4. I bought a 3D printer, a printrbot Simple Metal, and it has made me revisit quite a few ideas, particularly Bruce Sterling’s ideas on futurism. Maybe another narrative theme on this sometime in the future.

If all goes well, I should have the next post out this weekend. See you then.

Étude #2

On the NoPhone.

(351 words)

The hallmark of great user experience is not a presence, but an absence—of anxiety. Anxiety is a mark of sub-optimal micro-interactions; with things, with people, with environments. How could I have done it better?

An enlightened mind faces a different anxiety, a mark of sub-optimal choice of micro-interactions; with things, with people, with environments. What could I have done instead?

Is it okay to use my information-device when I could be talking to a fellow complex sentient? Is it okay to talk to a fellow sentient when the occasion is blessed with great weather and that rare breeze, the fruits of a complex space-ball of mass-energy hurtling through space? Is it okay to be enjoying the sensuous fruits of said space ball when my complex information device, by my instruction, is trying to get my attention with something that could be urgent?

Our weapon against anxiety is irony. Irony defuses our self-expectations, shorts the circuits that process this complexity. Turns a complex sentient into a stereotype, a complex space-ball into a nostalgic image, a complex information device into mere moulded plastic. A NoPerson, a NoEarth, a NoPhone. A NoThing cannot feel envy, or engender jealousy.

But juxtaposed faces cannot be highlighted only on one side. As irony slaps the cheek of our sub-optimal choices, we unwittingly turn the other cheek, raising our unexamined envy for sacrifice.

Our weapon against irony is empathy. Where irony seeks to compress and summarise, empathy seeks to experience and individualise. Envy is arrested, stopped dead in its tracks by complexity, by the full magnitude of unanxious engagement with information-devices, with sentients, with space-balls.

Let us cling to our NoPhones, NoPersons, and NoEarths for those moments when the cross of empathy wears us thin. And when our souls, recharged from the great inexhaustible source of life, are filled again with the fire of vocation, let us leave our NoThings to bear our enlightened anxieties, the NoPerson interacting anxiously with the NoPhone to gather more information on the NoEarth, and be free. To engage fully in our interactions, and to let others be engaged fully in theirs.

Étude #1

An attempt at an étude—short but dense writing—as introduced by Venkatesh Rao on ribbonfarm. It didn’t start off as one; it was supposed to be a short Facebook post, but after some typing, grew into this. (It ended up being posted on Facebook anyway.)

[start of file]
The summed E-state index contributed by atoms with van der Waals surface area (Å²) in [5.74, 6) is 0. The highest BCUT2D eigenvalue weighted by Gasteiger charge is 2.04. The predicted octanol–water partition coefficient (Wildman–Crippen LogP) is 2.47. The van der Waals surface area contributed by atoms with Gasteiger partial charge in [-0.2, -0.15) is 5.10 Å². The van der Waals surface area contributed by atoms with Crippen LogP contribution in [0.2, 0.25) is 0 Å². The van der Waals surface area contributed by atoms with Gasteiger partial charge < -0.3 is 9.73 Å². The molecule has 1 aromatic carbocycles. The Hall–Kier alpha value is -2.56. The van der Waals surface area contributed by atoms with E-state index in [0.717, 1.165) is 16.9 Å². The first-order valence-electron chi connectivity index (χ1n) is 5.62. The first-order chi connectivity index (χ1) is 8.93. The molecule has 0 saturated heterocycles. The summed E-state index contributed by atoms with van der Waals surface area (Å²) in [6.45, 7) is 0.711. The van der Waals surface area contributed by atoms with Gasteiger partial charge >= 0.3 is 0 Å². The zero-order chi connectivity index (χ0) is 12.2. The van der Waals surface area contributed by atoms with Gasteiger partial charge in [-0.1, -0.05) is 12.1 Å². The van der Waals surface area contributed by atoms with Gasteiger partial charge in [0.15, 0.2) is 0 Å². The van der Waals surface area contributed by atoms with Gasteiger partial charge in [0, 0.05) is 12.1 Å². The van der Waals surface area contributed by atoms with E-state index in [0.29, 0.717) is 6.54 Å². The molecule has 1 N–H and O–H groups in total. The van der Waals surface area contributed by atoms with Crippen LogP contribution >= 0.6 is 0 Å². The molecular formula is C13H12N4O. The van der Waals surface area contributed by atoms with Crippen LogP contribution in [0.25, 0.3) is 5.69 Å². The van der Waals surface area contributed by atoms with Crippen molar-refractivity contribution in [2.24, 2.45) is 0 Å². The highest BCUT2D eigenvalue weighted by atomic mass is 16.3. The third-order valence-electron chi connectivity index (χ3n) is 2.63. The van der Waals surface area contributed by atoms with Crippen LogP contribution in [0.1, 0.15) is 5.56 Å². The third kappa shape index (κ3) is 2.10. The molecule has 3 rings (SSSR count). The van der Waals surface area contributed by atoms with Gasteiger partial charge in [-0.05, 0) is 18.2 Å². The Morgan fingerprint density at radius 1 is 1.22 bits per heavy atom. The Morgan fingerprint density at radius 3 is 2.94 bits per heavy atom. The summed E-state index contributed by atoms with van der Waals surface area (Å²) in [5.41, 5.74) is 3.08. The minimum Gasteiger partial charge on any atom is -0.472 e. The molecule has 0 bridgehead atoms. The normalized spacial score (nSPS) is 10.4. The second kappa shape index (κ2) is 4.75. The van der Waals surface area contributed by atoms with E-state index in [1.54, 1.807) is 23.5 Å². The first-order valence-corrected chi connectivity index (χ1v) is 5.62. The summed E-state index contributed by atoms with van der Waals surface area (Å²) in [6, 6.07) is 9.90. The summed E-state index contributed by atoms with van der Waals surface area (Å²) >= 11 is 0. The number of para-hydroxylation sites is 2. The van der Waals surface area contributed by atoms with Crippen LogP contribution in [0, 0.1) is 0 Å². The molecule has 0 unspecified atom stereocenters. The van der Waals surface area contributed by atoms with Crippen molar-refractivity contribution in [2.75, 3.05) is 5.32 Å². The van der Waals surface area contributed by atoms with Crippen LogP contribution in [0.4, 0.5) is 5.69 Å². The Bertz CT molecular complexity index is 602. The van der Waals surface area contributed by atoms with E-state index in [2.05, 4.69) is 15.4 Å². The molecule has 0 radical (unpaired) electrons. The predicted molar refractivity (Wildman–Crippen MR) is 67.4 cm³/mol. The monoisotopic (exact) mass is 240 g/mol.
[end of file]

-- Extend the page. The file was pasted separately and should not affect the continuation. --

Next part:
(305 words)

The “digital native” is a fallacy.

There are people who are curious about product features, people who are creative in the way they use digital tools, people who are clear about what they want and need a tool designed exactly for that, people who are insanely flexible in their workflows, people who are insanely rigid in their workflows, …

But there are no digital natives. No one speaks binary as a mother tongue. No one was born in the digital ether. No one is wired for the digital ether.

Our experience of digital information is mediated by architects, programmers, and designers, of information systems and interfaces. Even text-based command interfaces are a challenge in design: lexical and grammatical.

Our social interactions are also mediated by ritual interfaces. The greeting. The introduction. The handshake. The smalltalk dance. The shared-with-public announcement. The friends-only personal celebration. Calling a friend’s name to ping their information stream. Social networks are not a digital thing, but we now have digital interfaces for them.

There are complex interfaces, and there are simple interfaces. There are fixed interfaces, and there are contextual interfaces. There are strict interfaces, and forgiving interfaces. Each unfamiliar interface has to be learnt anew, lest we commit ritual faux pas and are reprimanded to our inter-faces. The socially able are proficient at reading social interfaces. The digitally able are proficient at reading digital interfaces. There is nothing “native” about it; our grammatical skills are native, but the way we apply them to various interfaces are not.

So give the non-native a break. No one is supposed to be native at these things. It’s why we have “etiquette” courses. “Computer” courses are the same thing in different guise.

Be a gracious interface. Learn to make gracious interfaces, learn to teach gracious interfacing. Because none of us are natives at this.

Revisiting the ghost’s shell: movement maps and the gameplay tell

In a brief rant on the future of interaction design, Bret Victor talks about human capabilities. Specifically, the capabilities of human hands.

We live in a three-dimensional world. Our hands are designed for moving and rotating objects in three dimensions, for picking up objects and placing them over, under, beside, and inside each other. No creature on earth has a dexterity that compares to ours.
— Bret Victor, A Brief Rant on the Future of Interaction Design

If you’ve been following this series of posts, you know where this is headed. Aside from recent developments in VR, thus far almost all game controllers released to this date have relied on hands.

On Bret’s recommendation, I picked up John Napier’s book on hands. It is a comprehensive book comparing capabilities of different hands, particularly differences between those of humans and other primates. It’s guaranteed to change the way you look at your hands.

It also changed the way I look at controllers. Particularly, the way controllers change the way we play games. I’m not going to open up the can of keyboard-and-mouse–vs–controller-debate here, because frankly that’s just not very interesting to talk about. Here’s a more interesting question: how does your game controller change the way you play a game? Here’s another interesting question: what does this change look like? Continue reading Revisiting the ghost’s shell: movement maps and the gameplay tell